In advance of the 2016 Summer Olympics in Rio de Janero, the European Centre for Disease Prevention and Control (ECDC) has released an official risk assessment for travelers worried about potential illnesses while traveling in Brazil. According to the report, hepatitis A virus (HAV) and gastrointestinal illnesses are the biggest threats to foreign tourists, while the risk of dengue, chikungunya and Zika virus infections are also considered to be a risk, Outbreak News Today reports.
According to recent surveillance data of gastrointestinal infections in Brazil, travelers to the Rio Games are most at risk for developing food-related illnesses like salmonellosis, E. coli, campylobacteriosis, giardiasis (a parasitic infection) and viral gastrointestinal illness. The ECDC also pointed to a substantial risk for hepatitis A, which is also commonly passed via food.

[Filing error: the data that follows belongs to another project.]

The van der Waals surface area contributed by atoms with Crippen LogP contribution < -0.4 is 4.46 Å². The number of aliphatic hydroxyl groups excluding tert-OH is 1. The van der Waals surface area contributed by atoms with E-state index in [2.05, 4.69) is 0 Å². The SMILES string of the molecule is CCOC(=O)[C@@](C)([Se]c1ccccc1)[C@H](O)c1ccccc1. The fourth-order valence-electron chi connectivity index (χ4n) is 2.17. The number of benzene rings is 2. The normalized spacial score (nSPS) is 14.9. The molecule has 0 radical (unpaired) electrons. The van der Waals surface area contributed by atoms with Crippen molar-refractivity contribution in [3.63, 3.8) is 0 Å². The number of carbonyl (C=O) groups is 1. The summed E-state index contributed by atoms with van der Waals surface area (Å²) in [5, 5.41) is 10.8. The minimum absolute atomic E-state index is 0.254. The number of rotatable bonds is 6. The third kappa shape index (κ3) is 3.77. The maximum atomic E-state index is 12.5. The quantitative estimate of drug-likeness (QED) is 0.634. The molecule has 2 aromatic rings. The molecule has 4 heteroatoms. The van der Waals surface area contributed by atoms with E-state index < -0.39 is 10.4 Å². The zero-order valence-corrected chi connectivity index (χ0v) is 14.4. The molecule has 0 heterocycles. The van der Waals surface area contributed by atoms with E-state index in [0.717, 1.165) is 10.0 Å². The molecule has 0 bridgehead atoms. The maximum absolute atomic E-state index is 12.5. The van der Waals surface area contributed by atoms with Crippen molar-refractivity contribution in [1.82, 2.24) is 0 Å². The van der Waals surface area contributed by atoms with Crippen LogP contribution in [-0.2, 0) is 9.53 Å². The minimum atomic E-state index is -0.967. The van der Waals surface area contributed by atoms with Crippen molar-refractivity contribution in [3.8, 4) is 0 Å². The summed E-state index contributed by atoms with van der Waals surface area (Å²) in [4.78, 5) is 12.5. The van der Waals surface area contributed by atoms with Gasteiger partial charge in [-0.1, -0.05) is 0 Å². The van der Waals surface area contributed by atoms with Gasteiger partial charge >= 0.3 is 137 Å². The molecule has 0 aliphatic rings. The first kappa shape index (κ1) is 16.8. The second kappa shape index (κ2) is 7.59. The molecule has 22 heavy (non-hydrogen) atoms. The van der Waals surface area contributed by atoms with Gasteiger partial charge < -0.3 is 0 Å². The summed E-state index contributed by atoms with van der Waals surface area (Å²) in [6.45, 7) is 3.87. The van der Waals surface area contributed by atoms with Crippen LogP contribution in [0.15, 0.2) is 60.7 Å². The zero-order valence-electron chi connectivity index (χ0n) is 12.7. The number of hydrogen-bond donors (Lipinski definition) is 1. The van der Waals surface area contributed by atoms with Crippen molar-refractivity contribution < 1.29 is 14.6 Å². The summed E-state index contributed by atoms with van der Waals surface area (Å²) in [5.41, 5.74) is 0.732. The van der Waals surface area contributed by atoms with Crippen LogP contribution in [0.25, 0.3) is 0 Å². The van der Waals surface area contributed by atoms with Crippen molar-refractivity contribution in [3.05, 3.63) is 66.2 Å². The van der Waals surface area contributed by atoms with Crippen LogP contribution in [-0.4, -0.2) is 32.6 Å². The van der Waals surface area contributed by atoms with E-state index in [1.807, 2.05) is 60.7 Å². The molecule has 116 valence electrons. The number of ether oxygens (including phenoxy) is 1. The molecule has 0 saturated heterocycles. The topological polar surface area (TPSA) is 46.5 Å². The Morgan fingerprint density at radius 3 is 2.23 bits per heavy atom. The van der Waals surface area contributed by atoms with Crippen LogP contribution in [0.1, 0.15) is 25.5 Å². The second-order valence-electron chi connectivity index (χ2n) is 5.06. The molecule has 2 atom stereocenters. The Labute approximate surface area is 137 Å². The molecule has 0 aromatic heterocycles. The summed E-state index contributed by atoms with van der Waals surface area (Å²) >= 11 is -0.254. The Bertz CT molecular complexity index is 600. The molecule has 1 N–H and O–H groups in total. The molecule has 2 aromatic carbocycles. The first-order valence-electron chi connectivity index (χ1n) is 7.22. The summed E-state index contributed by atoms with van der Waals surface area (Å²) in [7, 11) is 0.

European health authorities also say the risk of mosquito-borne infections, such as Zika, dengue and chikungunya, is likely to be “moderate” in the North and Northeast regions of Brazil, and “low” in the South and Southeast regions of the country, including the city of Rio de Janieiro. Malaria risk is also considered to be “moderate” for travelers in Brazil’s North and Central-West regions. Those planning to attend football matches in the Amazonian city of Manaus in the North as part of the Olympic Games have been advised to take steps to avoid the infection. Fortunately, the Summer Olympics will be taking place during Brazil’s dry, winter season, which will help to reduce mosquito populations.
Key preventive measures for travelers hoping to stay healthy at the Rio Games include remaining vigilant about hygiene standards for food and water, preventing mosquito bites with repellents, and ensuring that all vaccinations are up to date, such as the hepatitis A and yellow fever vaccines. European health authorities have also advised visitors to avoid all contact with stray cats and dogs, and to avoid sexual risks.